Researchers Awarded $3M to Study Cannabinoids


Many people have turned to cannabinoids, such as CBD, to help them deal with health-related issues. In fact, a Gallup poll taken in August 2019 found one in seven Americans say they personally use cannabidiol-based products for pain, anxiety and insomnia.

While there has been plenty of anecdotal evidence to suggest that it can be used to help those who experience these symptoms, little has been done to study its long-term effects. One of the reasons is that up until December 2018, when the Farm Bill was passed, the federal government classified CBD as a Schedule I substance (along with marijuana), making it difficult to study.

Under the Farm Bill, hemp is no longer considered an illegal substance under federal law. However, any cannabis product marketed as having a therapeutic benefit still must be approved by the FDA before it can be sold.

In an effort to better understand the potential for pain relief, nine research centers have been awarded a total of $3 million to investigate the potential pain-relieving properties and mechanisms of actions of the various chemical compounds produced by cannabis, including both minor cannabinoids and terpenes, which are non-psychoactive components of cannabis.

The grants are being awarded by the National Center for Complementary and Integrative Health (NCCIH), part of the National Institutes of Health (NIH), which noted that there is “an urgent need for more effective and safer options” than opioids, which have been linked to addiction and death.

The cannabis plant contains more than 110 cannabinoids and 120 terpenes, but the only compound that’s been studied extensively is THC, which “is limited by its psychoactive effects and abuse potential,” according to NCCIH Deputy Director David Shurtleff, Ph.D.

Cannabinoids are a chemical compound that acts on receptors found on the surface of cells, and terpenes are fragrant essential oils found in a variety of plants

“These new projects will investigate substances from cannabis that don’t have THC’s disadvantages, looking at their basic biological activity and their potential mechanisms of action as pain relievers,” Shurtleff said in a statement.

The following universities will be conducting the research:

  • Boston Children’s Hospital will study how the pain-relieving effects of CBD and other minor cannabinoids may be modulated by the activity of potassium-chloride cotransporter 2 (KCC2), a chloride extruder expressed in most neurons.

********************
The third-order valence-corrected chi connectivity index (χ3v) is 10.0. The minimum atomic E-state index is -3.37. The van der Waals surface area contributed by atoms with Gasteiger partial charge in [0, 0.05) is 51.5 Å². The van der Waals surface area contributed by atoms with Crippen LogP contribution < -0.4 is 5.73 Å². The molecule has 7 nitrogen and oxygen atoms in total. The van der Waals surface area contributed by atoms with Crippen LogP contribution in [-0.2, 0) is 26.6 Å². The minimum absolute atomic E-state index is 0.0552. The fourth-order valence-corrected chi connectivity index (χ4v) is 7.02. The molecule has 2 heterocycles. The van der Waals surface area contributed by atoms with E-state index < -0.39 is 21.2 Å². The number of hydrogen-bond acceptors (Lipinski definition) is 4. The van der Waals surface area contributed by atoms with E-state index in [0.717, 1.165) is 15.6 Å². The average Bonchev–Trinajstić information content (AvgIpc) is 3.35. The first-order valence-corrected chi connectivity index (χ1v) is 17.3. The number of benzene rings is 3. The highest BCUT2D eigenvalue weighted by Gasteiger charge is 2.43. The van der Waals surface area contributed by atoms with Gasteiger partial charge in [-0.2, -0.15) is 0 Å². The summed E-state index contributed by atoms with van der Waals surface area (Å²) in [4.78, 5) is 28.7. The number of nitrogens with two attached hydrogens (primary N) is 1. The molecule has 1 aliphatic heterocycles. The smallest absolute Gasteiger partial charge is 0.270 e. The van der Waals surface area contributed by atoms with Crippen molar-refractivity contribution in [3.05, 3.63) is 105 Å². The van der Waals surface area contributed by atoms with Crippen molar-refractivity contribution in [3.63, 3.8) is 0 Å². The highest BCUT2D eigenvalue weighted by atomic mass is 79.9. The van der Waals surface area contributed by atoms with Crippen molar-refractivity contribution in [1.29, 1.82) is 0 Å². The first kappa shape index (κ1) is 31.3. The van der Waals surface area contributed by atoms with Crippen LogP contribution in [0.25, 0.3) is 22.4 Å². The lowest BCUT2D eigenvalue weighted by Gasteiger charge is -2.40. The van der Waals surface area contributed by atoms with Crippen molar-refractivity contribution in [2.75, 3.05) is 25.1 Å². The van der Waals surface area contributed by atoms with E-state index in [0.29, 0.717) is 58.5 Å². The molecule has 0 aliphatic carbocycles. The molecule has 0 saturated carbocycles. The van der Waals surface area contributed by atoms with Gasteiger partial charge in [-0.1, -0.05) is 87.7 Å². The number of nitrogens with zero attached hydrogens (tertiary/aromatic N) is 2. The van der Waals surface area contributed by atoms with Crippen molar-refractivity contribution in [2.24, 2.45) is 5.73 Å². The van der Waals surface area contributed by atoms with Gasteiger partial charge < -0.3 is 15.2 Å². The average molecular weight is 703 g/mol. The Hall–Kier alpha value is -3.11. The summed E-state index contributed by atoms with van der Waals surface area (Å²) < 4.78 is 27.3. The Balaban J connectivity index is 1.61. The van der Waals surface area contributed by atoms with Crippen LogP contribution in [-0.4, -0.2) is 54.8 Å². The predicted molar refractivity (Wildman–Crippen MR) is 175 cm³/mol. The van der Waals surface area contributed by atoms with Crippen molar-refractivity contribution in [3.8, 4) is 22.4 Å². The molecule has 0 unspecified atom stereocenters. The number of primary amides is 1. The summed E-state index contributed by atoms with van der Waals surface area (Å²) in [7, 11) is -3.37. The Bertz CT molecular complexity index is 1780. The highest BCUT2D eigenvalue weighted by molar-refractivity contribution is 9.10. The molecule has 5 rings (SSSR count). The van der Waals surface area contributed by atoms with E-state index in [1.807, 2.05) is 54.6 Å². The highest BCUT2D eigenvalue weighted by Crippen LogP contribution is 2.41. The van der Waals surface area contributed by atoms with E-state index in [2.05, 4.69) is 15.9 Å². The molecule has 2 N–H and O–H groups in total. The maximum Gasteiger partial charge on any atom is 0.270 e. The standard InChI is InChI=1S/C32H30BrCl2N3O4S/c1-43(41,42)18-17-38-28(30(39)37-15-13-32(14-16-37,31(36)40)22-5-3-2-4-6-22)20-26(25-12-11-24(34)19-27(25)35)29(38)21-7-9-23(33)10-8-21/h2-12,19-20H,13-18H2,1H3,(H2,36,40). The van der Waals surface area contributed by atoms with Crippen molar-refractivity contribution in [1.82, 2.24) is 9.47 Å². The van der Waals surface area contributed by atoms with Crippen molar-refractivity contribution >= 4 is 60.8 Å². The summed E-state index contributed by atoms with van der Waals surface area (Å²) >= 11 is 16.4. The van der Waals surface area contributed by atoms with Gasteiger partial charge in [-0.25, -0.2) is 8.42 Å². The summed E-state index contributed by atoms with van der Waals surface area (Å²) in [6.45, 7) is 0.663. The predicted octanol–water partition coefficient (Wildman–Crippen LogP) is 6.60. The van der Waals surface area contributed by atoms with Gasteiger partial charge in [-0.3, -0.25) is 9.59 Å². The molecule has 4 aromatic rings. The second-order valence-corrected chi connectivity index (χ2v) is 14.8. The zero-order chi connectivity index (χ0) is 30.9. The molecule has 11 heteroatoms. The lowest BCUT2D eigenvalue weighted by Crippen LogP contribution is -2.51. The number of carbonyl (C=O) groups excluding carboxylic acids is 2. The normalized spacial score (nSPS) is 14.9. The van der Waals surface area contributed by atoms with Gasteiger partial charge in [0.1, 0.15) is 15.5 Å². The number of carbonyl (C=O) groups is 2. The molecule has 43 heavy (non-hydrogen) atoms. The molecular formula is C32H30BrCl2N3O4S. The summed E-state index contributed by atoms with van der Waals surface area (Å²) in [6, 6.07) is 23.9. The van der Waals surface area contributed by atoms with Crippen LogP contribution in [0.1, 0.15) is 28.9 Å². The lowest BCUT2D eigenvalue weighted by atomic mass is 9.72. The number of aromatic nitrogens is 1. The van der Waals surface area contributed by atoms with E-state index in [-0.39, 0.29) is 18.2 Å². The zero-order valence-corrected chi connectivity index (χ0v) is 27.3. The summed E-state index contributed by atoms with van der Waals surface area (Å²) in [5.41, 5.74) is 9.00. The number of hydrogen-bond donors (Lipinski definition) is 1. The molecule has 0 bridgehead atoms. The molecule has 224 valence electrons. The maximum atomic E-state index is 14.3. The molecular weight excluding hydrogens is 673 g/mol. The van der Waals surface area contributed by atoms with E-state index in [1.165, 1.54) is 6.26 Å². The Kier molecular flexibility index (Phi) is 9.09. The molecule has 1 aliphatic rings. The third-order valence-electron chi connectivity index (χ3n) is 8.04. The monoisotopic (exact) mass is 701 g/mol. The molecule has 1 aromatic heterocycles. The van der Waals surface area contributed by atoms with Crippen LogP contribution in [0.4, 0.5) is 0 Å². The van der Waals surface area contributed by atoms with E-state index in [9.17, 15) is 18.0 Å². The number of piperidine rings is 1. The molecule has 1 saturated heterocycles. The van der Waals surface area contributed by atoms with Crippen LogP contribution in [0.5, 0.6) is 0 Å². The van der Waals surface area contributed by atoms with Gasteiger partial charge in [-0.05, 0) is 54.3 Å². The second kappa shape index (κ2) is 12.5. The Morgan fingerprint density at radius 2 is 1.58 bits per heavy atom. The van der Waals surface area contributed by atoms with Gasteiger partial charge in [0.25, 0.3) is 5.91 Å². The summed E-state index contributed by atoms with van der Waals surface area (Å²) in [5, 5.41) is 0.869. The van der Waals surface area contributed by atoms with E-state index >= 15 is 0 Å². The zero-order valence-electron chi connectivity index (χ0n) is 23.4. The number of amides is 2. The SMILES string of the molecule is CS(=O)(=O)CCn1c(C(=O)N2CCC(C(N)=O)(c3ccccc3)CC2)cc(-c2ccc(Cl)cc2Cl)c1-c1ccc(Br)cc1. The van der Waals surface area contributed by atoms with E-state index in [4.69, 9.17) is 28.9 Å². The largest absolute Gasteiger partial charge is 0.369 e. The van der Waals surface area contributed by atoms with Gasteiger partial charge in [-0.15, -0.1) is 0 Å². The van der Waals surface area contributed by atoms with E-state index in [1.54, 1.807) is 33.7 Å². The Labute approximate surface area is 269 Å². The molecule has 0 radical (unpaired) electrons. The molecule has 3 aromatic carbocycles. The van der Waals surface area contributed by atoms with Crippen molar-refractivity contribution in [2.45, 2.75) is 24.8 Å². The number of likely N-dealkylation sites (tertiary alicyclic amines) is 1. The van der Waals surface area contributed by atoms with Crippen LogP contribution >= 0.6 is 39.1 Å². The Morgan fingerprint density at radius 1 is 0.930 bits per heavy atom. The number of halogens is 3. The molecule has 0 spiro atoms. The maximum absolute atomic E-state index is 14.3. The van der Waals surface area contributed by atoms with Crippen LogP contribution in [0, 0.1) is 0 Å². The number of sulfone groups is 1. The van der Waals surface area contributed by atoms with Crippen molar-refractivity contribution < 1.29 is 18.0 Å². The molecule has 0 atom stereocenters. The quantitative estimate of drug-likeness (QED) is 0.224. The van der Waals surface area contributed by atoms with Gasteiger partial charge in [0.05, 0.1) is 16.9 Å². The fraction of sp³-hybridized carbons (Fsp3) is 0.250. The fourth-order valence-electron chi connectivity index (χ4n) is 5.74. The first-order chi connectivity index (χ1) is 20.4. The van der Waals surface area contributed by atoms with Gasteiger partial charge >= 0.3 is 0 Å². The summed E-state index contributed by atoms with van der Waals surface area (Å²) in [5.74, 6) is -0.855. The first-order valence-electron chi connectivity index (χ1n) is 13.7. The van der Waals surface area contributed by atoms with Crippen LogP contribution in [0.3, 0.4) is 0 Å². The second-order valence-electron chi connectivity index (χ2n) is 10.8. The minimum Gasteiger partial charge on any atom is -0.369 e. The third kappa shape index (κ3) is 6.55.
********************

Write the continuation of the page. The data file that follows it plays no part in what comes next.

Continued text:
• University of California, San Francisco will explore the effects of minor cannabinoids on inflammatory and neuropathic pain in vitro and in vivo, focusing on the interactions of the cannabinoids with the peripheral receptor called TRPV1 and a cannabinoid receptor.
  • Research Triangle Institute, Research Triangle Park, North Carolina will evaluate purified biosynthesized minor cannabinoids and selected terpenes alone and in planned combinations to determine their potential efficacy as pain relievers against acute thermal, inflammatory, neuropathic, and visceral pain.
  • New York University School of Medicine will use neuroimaging studies and behavioral assessments to investigate the mechanisms of action of CBD in the modulation of chronic pain associated with osteoarthritis in a mouse model.
  • University of Texas, Austin will use a novel method to evolve individual variants of cannabinoid receptor type 2 (CB2) that interact with high affinity with minor cannabinoids and evaluate the new variants in a mouse model of pain.
  • University of Utah, Salt Lake City will use proton magnetic resonance spectroscopy (1H-MRS) to evaluate changes in brain chemistry in critical pain-processing regions after short-term administration of a cannabis extract enriched in CBD.
  • Emory University, Atlanta will take a multidisciplinary approach to investigate the analgesic effects of terpenes from Humulus lupulus (hops), a plant that is closely related to cannabis and has a very similar terpene profile.
  • University of Illinois at Urbana-Champaign will take on a project that involves synthesizing several classes of rare phytocannabinoids, systematically evaluating their anti-inflammatory potential, and examining the effects of the compounds with the strongest anti-inflammatory potential on the major receptors involved in pain sensation.
  • Temple University, Philadelphia will use rodent models of pain to evaluate the effects of four biologically active components of cannabis that may act synergistically to protect against pain development and to assess the interactions of these four substances with morphine.

It’s important to note that while many states have passed laws legalizing CBD oil in recent years, some are stricter than others. And, many companies continue to test for THC, traces of which may be found in some CBD products.

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